The importance of performance metrics has been increasingly stressed in K-12 education, but for the most part, colleges and universities have kept it as an internal issue.
Not any longer.
Ohio governor John Kasich is now calling for leaders of 37 public colleges to get together and determine a funding formula that takes into account how effective each school is at translating state funds into well-prepared, highly-qualified college graduates. Kasich also stressed that by working together, colleges could discover ways to save money by isolating and removing redundancies in their academic programs.
Governing.com reports that the Kasich’s idea to tie dollars to results isn’t new — even in higher education. States have been experimenting with performance-based funding as far back as the 1970s, although the recent attention paid to the concept in the sphere of K-12 education was bound to spill over onto institutions of higher learning sooner or later.
The reasons are obvious: budget constraints and poor general performance. According to the American Association of State Colleges and Universities, 36 states cut their higher education funding in FY 2012. A report released last year by Complete College America estimated that just 61 percent of full-time students receive a bachelor’s degree—and that figure drops to 24 percent for part-time students. The numbers are even grimmer for those seeking associate’s degrees and vocational certificates.
Julie Morgan, an analyst for the Center of American Progress, says that like any other investor, the government wants to see that its money is contributing to quality in some tangible, measurable way. Just because a college is a public entity funded by tax revenues doesn’t mean it can escape questions about value and return on investment.
Linking funding to performance targets is also one major way that state government can exercise its influence over the public university system. Colleges that make up this system typically depend on state dollars and federal financial aid money to meet the majority of their operating expenses.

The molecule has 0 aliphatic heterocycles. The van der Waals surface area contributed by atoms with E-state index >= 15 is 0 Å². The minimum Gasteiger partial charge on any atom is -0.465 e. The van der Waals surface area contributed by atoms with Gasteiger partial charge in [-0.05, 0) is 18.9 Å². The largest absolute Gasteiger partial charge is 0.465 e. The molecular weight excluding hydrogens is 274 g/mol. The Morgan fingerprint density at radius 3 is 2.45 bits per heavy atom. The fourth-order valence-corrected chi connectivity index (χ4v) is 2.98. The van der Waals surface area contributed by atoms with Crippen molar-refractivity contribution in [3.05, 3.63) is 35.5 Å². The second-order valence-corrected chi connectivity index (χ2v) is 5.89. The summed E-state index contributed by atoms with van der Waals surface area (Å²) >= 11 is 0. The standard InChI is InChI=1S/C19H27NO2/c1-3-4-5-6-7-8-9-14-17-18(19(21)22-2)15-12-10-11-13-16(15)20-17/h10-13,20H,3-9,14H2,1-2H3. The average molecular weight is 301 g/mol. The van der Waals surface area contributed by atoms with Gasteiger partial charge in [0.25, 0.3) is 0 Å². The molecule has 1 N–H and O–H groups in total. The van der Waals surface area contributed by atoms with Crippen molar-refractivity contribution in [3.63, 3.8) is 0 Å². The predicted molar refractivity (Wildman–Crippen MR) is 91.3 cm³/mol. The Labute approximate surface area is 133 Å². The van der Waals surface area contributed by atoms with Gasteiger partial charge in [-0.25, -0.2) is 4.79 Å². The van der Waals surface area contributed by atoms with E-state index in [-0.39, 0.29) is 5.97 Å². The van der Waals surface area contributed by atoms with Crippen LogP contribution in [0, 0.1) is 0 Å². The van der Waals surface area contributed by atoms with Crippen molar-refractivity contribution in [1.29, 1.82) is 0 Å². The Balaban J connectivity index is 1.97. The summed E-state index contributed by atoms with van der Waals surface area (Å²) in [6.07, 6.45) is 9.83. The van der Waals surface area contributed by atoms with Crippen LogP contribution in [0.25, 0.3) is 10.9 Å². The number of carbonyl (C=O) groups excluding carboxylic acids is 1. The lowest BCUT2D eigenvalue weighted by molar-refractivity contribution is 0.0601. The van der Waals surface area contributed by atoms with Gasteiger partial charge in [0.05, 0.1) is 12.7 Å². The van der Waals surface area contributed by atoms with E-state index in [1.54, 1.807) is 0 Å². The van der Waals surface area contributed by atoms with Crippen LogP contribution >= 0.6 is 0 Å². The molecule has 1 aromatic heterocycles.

Ohio actually already has a form of performance-based funding in place. In 2012, 5 percent of higher education funding was based on a school’s ability to meet certain requirements, primarily course completion. Community colleges operate under their own system, which includes hours of coursework completed, associate’s degrees awarded and transfers to four-year institutions. Kasich’s plan is to increase the percentage of funding tied to performance to 30 percent by 2015—and that’s where the input of the state’s public colleges and universities comes in.
It is commendable that Kasich is inviting the schools into the conversation, allowing them to determine both the scope and the relative weight of the proposed metrics like retention and graduation rate. Tying even a small chunk of funding to objective goals could be enough to spur innovation and reform.
Governing.com does cite an example of performance-based funding gone wrong in South Carolina, where, in 1996, the Legislature made 100% of state funding dependent on meeting certain performance criteria. The move, which was approved over the objection of the higher education community in the state, was eventually dropped in 2003 after it proved to be too complex to manage properly.